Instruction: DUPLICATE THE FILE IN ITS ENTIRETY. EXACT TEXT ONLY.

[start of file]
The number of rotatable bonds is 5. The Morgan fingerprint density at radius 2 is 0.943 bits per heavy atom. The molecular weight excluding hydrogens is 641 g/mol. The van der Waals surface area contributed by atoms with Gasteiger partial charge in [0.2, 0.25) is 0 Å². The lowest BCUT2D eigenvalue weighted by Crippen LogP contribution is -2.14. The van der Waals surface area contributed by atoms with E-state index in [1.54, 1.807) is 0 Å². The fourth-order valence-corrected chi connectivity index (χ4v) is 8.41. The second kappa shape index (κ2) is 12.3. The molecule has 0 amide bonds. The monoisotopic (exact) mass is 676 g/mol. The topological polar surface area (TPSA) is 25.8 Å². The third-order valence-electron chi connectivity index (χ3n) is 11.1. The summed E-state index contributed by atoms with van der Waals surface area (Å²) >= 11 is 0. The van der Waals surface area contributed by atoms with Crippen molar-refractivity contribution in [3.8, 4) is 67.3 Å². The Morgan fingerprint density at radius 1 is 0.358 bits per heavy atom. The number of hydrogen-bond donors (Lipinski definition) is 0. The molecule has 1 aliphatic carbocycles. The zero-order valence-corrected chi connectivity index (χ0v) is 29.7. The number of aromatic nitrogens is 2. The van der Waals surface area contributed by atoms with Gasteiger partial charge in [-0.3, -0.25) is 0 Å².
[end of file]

The number of rotatable bonds is 5. The Morgan fingerprint density at radius 2 is 0.943 bits per heavy atom. The molecular weight excluding hydrogens is 641 g/mol. The van der Waals surface area contributed by atoms with Gasteiger partial charge in [0.2, 0.25) is 0 Å². The lowest BCUT2D eigenvalue weighted by Crippen LogP contribution is -2.14. The van der Waals surface area contributed by atoms with E-state index in [1.54, 1.807) is 0 Å². The fourth-order valence-corrected chi connectivity index (χ4v) is 8.41. The second kappa shape index (κ2) is 12.3. The molecule has 0 amide bonds. The monoisotopic (exact) mass is 676 g/mol. The topological polar surface area (TPSA) is 25.8 Å². The third-order valence-electron chi connectivity index (χ3n) is 11.1. The summed E-state index contributed by atoms with van der Waals surface area (Å²) >= 11 is 0. The van der Waals surface area contributed by atoms with Crippen molar-refractivity contribution in [3.8, 4) is 67.3 Å². The Morgan fingerprint density at radius 1 is 0.358 bits per heavy atom. The number of hydrogen-bond donors (Lipinski definition) is 0. The molecule has 1 aliphatic carbocycles. The zero-order valence-corrected chi connectivity index (χ0v) is 29.7. The number of aromatic nitrogens is 2. The van der Waals surface area contributed by atoms with Gasteiger partial charge in [-0.3, -0.25) is 0 Å².